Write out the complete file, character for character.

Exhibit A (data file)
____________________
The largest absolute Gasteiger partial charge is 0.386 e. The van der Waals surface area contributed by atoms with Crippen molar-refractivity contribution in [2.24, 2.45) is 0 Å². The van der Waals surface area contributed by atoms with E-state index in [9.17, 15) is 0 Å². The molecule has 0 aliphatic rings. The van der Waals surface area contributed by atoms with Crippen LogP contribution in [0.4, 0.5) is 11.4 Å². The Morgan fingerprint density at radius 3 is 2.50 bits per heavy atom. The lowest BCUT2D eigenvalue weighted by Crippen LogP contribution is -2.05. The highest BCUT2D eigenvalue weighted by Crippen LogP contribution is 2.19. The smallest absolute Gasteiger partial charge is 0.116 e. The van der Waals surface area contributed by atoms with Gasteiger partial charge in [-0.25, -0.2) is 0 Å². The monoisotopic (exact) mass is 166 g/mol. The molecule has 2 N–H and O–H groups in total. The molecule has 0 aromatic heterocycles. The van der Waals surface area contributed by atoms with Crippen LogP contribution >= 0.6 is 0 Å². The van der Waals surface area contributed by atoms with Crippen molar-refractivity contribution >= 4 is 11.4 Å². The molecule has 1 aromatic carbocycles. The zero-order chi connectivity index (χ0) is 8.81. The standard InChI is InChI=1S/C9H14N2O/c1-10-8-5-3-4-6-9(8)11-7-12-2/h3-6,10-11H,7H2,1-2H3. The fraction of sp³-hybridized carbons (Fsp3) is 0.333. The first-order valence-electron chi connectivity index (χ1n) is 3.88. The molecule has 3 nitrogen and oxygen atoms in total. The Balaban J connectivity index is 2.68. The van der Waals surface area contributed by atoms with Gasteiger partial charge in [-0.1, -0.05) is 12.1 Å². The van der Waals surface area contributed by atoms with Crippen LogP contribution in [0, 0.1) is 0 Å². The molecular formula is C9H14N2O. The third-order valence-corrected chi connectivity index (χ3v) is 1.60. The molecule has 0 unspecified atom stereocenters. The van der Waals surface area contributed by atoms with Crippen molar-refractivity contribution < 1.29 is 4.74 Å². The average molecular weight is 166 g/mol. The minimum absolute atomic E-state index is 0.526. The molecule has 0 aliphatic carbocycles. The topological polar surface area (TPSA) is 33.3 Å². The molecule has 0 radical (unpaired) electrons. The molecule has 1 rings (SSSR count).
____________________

The largest absolute Gasteiger partial charge is 0.386 e. The van der Waals surface area contributed by atoms with Crippen molar-refractivity contribution in [2.24, 2.45) is 0 Å². The van der Waals surface area contributed by atoms with E-state index in [9.17, 15) is 0 Å². The molecule has 0 aliphatic rings. The van der Waals surface area contributed by atoms with Crippen LogP contribution in [0.4, 0.5) is 11.4 Å². The Morgan fingerprint density at radius 3 is 2.50 bits per heavy atom. The lowest BCUT2D eigenvalue weighted by Crippen LogP contribution is -2.05. The highest BCUT2D eigenvalue weighted by Crippen LogP contribution is 2.19. The smallest absolute Gasteiger partial charge is 0.116 e. The van der Waals surface area contributed by atoms with Gasteiger partial charge in [-0.25, -0.2) is 0 Å². The monoisotopic (exact) mass is 166 g/mol. The molecule has 2 N–H and O–H groups in total. The molecule has 0 aromatic heterocycles. The van der Waals surface area contributed by atoms with Crippen LogP contribution >= 0.6 is 0 Å². The van der Waals surface area contributed by atoms with Crippen molar-refractivity contribution >= 4 is 11.4 Å². The molecule has 1 aromatic carbocycles. The zero-order chi connectivity index (χ0) is 8.81. The standard InChI is InChI=1S/C9H14N2O/c1-10-8-5-3-4-6-9(8)11-7-12-2/h3-6,10-11H,7H2,1-2H3. The fraction of sp³-hybridized carbons (Fsp3) is 0.333. The first-order valence-electron chi connectivity index (χ1n) is 3.88. The molecule has 3 nitrogen and oxygen atoms in total. The Balaban J connectivity index is 2.68. The van der Waals surface area contributed by atoms with Gasteiger partial charge in [-0.1, -0.05) is 12.1 Å². The van der Waals surface area contributed by atoms with Crippen LogP contribution in [0, 0.1) is 0 Å². The molecular formula is C9H14N2O. The third-order valence-corrected chi connectivity index (χ3v) is 1.60. The molecule has 0 unspecified atom stereocenters. The van der Waals surface area contributed by atoms with Crippen molar-refractivity contribution < 1.29 is 4.74 Å². The average molecular weight is 166 g/mol. The minimum absolute atomic E-state index is 0.526. The molecule has 0 aliphatic carbocycles. The topological polar surface area (TPSA) is 33.3 Å². The molecule has 0 radical (unpaired) electrons. The molecule has 1 rings (SSSR count).